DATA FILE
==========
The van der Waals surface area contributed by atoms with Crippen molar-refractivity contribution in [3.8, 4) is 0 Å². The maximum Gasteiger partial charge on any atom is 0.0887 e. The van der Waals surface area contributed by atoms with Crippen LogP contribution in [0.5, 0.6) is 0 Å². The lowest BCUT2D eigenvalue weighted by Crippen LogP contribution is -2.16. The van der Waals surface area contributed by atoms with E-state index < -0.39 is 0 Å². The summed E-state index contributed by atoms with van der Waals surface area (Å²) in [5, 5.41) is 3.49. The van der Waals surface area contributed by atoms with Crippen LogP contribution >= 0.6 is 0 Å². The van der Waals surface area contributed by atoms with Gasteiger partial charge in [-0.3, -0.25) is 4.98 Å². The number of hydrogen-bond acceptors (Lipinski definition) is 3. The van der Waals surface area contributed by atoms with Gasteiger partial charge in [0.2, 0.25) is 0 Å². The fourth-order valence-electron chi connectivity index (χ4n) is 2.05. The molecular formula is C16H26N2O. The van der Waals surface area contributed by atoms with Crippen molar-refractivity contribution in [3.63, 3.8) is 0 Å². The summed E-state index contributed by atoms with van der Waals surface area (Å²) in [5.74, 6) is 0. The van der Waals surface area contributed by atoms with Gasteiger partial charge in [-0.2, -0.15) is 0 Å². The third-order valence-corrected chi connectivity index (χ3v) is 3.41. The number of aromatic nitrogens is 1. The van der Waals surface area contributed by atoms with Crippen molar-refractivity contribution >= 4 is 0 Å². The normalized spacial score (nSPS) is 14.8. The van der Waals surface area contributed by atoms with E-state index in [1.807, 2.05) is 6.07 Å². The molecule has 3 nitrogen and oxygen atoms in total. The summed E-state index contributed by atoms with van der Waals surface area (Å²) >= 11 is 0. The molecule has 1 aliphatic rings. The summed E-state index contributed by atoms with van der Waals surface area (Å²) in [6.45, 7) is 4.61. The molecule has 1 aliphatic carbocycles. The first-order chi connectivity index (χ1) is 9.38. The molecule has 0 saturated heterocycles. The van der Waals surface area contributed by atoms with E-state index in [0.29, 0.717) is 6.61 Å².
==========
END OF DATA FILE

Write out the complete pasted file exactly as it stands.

The van der Waals surface area contributed by atoms with Crippen molar-refractivity contribution in [3.8, 4) is 0 Å². The maximum Gasteiger partial charge on any atom is 0.0887 e. The van der Waals surface area contributed by atoms with Crippen LogP contribution in [0.5, 0.6) is 0 Å². The lowest BCUT2D eigenvalue weighted by Crippen LogP contribution is -2.16. The van der Waals surface area contributed by atoms with E-state index < -0.39 is 0 Å². The summed E-state index contributed by atoms with van der Waals surface area (Å²) in [5, 5.41) is 3.49. The van der Waals surface area contributed by atoms with Crippen LogP contribution >= 0.6 is 0 Å². The van der Waals surface area contributed by atoms with Gasteiger partial charge in [-0.3, -0.25) is 4.98 Å². The number of hydrogen-bond acceptors (Lipinski definition) is 3. The van der Waals surface area contributed by atoms with Gasteiger partial charge in [0.2, 0.25) is 0 Å². The fourth-order valence-electron chi connectivity index (χ4n) is 2.05. The molecular formula is C16H26N2O. The van der Waals surface area contributed by atoms with Crippen molar-refractivity contribution in [3.63, 3.8) is 0 Å². The summed E-state index contributed by atoms with van der Waals surface area (Å²) in [5.74, 6) is 0. The van der Waals surface area contributed by atoms with Gasteiger partial charge in [-0.2, -0.15) is 0 Å². The third-order valence-corrected chi connectivity index (χ3v) is 3.41. The number of aromatic nitrogens is 1. The van der Waals surface area contributed by atoms with Crippen molar-refractivity contribution >= 4 is 0 Å². The normalized spacial score (nSPS) is 14.8. The van der Waals surface area contributed by atoms with E-state index in [1.807, 2.05) is 6.07 Å². The molecule has 3 nitrogen and oxygen atoms in total. The summed E-state index contributed by atoms with van der Waals surface area (Å²) >= 11 is 0. The molecule has 1 aliphatic rings. The summed E-state index contributed by atoms with van der Waals surface area (Å²) in [6.45, 7) is 4.61. The molecule has 1 aliphatic carbocycles. The first-order chi connectivity index (χ1) is 9.38. The molecule has 0 saturated heterocycles. The van der Waals surface area contributed by atoms with E-state index in [0.29, 0.717) is 6.61 Å².